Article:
Humble Indie Bundle 8 Rakes In Over $1m In Sales

| 29 May 2013 18:31
Hotline Miami

The latest iteration of the Humble Indie Bundle has broken $1 million in sales - an impressive feat for a software package that allows users to determine their own price.

It was only yesterday that we reported on the debut of the eighth Humble Indie Bundle, yet here we are bringing you word that the Bundle has already surpassed over $1 million in sales. As with all Humble Bundle packages, the main draw of Humble Indie Bundle 8 is twofold: First, it collects a number of fantastic independent games, and second, prospective buyers are allowed to determine how much they would like to pay for the Bundle. Feel like forking over $2 for the entire thing? Go for it. Want to be a bit more generous and toss in $100? That's your prerogative. Either way, the Bundle seems to be a pretty successful venture.

Like most people who get paid to write about videogames on the 'net, I generally lean toward pessism, so instead of believing this sales milestone to be an indicator of human generosity, I see this success as the result of the stellar games included in this version of the Humble Indie Bundle. All told, buyers are given seven titles: Proteus, Dear Esther, Awesomenauts, Little Inferno, Capsized, Thomas Was Alone and Hotline Miami. Cursory mathematical averages peg each of these games at $10 each if you were to buy them piecemeal, so grabbing them en masse in this pay what you want fashion is certainly a bargain. Still, it's very impressive to see the Bundle break $1 million in sales in a little more than 24 hours.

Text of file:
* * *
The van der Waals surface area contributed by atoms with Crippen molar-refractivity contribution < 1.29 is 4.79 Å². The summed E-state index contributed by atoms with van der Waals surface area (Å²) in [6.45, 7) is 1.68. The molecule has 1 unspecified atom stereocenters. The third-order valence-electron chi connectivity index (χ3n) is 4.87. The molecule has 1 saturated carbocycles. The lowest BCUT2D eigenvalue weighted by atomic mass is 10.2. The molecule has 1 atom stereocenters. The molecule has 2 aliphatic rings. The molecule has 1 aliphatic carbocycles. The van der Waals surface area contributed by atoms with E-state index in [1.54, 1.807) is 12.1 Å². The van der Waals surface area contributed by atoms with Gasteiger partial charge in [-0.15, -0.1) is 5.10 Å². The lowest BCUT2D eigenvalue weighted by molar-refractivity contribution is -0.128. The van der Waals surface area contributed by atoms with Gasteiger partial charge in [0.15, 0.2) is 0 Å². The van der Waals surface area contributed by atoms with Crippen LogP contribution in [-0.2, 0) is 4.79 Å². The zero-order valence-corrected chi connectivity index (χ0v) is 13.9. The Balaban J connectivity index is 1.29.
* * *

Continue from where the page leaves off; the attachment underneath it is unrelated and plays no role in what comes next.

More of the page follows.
At the moment, the Bundle's total sales stand at $1,207,704.88, with 212,763 purchases made so far. That breaks down to a little less than $6 per purchase on average. Assuming you were to pay only that amount, you'll be saving something like 90 percent off the standard retail price for these games. That however is not why we implore you to buy the Bunle. Instead, we urge you to pick up these titles because its proceeds can be earmarked directly for charity. When buying the Bundle you're given the option to determine how much of your cash is donated to initiatives like the Child's Play charity fundraiser and the Electronic Frontier Foundation. In short, you're getting a bunch of awesome games at cut-rate prices while also benefitting humanity at large. It's a win-win for everyone, which is a bit ironic given that the most arguably popular game in the Bundle, Hotline Miami, is a massively brutal quest to annihilate assorted thugs in as violent and sadistic a fashion as possible.

Who said videogames have no redeeming social value?

Source: Humble Bundle

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